FROM 2-2. Equator-Dutch Harbor

1300 position 3409.14 16956.40 Wed 21/05/2008 04:18

dtd 1568 so dmg -1 No comment!

In the black glooms last night, thinking that pearshapedness threatened and plug pulling was on the cards, I thought about Cookwikipedia. and La Perouse who must both have been close to here. I wondered about the usefulness (should that be utility?) of information and the effect it has on the quality of decisions. Here we are, with SatC forecasts and warnings, grib files, weatherfax (note to myself – must try to pull in Kodiak wxfax -should be in range) and, in desperation, professional routers almost permanently glued to the satphone for the RTW racers. Does all this stuff inhibit the timid – who can’t make a decision until they have ‘all’ the information? Does it embolden the rash – ‘The grib says we can do it…’ or simply inform the experienced, who might make a different go/no go decision without the storm warning…In other words, is the quality of the decision dependent on the quality and extent of the information or on the experience of the sailor? Obviously both – but what would Cook have done last night? My bet is exactly the same as us, but without the angst. He’d have been sailing backwards and forwards at the same wind angles as us, looking at the sky, assessing the cloud patterns, feeling the wind, watching the swell and its direction and checking his barometer every hour. (Did he have one??). Then he’d have done what we are now doing – headed NW on the freeing breeze, ready to face whatever was in store and glad to be moving again. The fact that we know that there is a chance of a nasty storm ahead makes our present slightly less comfortable than his perhaps. We also know how it will move, more or less and can therefore decide to back away if we want to. Cook’s best information would have been his own, or other sailors’ logs from previous visits to the area.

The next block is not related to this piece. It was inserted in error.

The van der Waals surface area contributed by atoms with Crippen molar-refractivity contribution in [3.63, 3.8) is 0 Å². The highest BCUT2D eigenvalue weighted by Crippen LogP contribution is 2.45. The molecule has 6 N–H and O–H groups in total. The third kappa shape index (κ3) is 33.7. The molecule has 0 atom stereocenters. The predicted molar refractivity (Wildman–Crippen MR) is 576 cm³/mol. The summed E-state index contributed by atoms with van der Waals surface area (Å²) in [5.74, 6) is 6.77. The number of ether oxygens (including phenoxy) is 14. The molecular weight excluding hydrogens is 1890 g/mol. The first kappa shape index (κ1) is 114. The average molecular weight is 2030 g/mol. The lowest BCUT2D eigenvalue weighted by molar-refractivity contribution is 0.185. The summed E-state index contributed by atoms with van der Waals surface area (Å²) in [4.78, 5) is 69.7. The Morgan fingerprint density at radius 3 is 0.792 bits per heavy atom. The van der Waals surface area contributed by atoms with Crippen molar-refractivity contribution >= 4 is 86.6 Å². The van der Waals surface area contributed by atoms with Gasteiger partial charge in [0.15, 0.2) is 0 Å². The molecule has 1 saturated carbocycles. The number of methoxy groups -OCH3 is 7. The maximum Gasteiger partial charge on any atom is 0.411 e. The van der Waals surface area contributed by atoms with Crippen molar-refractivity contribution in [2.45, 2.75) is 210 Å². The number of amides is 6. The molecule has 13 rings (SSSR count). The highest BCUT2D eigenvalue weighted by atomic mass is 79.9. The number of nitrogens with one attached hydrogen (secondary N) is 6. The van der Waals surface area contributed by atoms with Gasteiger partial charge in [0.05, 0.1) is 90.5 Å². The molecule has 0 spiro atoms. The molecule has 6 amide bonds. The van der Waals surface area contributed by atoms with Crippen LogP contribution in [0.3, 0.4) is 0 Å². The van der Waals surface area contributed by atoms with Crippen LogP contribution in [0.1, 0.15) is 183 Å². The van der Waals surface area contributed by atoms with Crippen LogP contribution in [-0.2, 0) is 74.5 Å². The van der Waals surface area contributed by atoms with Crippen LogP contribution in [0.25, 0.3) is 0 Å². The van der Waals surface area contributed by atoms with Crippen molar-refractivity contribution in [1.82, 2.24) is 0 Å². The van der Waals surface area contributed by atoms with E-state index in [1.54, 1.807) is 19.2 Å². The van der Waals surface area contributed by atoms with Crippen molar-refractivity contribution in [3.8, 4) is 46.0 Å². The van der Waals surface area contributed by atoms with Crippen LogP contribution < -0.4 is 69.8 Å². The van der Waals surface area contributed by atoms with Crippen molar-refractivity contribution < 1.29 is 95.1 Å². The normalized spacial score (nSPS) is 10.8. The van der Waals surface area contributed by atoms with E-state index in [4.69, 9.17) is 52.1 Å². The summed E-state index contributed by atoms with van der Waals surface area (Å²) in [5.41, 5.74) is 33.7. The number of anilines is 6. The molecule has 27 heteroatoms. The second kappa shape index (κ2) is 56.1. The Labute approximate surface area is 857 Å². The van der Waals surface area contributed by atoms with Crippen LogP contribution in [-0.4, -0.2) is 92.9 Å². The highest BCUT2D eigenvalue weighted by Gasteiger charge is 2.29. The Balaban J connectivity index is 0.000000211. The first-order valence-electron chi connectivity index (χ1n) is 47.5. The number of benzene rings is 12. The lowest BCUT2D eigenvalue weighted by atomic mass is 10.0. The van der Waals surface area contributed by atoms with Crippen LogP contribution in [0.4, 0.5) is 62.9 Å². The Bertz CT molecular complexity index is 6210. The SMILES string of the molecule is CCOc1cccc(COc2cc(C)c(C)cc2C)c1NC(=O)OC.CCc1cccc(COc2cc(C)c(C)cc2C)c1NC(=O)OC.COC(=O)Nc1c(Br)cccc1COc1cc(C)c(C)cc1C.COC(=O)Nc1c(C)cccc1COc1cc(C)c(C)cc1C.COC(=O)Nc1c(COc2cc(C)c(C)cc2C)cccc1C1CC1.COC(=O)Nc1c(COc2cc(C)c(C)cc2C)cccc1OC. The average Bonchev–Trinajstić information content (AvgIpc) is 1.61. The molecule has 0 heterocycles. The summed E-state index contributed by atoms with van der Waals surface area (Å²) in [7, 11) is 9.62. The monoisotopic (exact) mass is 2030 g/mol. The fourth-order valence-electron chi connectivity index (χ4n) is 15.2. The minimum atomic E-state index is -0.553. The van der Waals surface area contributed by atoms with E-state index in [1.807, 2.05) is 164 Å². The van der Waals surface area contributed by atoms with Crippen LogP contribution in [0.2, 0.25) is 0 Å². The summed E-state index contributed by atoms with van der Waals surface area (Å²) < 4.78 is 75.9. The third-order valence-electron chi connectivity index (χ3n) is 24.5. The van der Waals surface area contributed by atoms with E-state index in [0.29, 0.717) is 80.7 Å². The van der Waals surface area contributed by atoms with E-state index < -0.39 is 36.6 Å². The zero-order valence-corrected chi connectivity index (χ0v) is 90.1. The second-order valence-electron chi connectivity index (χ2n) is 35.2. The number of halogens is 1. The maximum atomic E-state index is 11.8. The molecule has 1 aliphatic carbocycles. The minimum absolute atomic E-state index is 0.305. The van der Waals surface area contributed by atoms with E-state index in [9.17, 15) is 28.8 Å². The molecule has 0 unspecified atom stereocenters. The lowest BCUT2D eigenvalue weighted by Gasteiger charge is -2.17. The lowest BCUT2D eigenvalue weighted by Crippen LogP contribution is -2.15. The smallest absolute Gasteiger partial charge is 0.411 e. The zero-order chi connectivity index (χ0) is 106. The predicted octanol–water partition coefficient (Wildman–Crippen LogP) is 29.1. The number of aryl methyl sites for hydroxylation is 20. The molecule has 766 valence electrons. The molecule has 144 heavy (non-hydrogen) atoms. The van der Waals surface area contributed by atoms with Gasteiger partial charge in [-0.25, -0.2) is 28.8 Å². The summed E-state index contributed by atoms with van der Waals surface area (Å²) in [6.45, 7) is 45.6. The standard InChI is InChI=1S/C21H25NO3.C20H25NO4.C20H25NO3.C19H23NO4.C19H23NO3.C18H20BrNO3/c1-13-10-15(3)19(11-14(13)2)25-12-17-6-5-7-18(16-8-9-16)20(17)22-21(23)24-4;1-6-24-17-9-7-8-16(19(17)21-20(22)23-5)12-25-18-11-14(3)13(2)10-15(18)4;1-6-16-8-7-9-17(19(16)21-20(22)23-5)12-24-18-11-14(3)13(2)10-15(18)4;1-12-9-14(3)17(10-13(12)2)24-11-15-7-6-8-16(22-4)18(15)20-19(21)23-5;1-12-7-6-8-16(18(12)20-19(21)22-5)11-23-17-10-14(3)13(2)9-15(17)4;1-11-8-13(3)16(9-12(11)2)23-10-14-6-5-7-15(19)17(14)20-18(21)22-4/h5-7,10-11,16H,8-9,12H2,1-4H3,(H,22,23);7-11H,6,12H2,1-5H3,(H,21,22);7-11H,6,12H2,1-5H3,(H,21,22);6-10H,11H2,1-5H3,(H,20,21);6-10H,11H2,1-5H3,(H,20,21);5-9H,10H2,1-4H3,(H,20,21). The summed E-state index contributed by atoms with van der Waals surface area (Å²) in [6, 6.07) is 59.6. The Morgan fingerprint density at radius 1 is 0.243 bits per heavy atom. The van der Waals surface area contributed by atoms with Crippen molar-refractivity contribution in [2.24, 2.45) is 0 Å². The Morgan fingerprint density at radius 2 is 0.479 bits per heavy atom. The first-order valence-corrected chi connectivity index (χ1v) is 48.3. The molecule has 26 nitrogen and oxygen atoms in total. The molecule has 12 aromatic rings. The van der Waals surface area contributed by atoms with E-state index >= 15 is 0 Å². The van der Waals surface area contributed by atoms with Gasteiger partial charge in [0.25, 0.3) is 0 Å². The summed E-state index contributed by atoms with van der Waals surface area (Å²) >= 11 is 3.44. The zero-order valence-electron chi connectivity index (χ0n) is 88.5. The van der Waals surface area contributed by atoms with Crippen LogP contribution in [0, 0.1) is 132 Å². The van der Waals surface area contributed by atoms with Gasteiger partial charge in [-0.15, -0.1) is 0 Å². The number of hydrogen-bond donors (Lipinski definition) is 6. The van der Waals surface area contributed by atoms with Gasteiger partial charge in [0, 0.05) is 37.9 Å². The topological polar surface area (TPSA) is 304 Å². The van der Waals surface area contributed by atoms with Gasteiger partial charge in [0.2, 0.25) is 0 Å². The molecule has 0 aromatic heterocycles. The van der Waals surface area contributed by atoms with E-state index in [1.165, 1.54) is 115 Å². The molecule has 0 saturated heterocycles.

And I wonder how Baudin’s committee decision would have worked. And how, maybe, a cold war Russian submariner with his party cadre in his little cabin full of appropriate texts supervising the Captain to ensure the political content of the Captain’s decisions was sufficient to ensure their quality. There was a cold war Russian sub in Sydney for a while – those guys must be the bravest of the brave. Still are – Komsomolsk and Kursk as witness. Courage and fear – fear and courage! And in those early days, to have to comply with the cadre as well (whose cabin was next to the Captain’s and slightly bigger). We were always in awe of those boats, but to actually see the conditions aboard was an astonishing revelation.

Visited the mid portions of the mast – not as spectacular a performance as Pete’s in the S2H, but interesting. Needed to move the radar reflector back to where it is supposed to be and improvise a strop for a second check stay. All done, reflector moved but not taped as intended, strop made, checkstay installed, after some expert unravelling by Mcq and Whitters bruised but happy. Time for a late visit to the Barber Surgeon.

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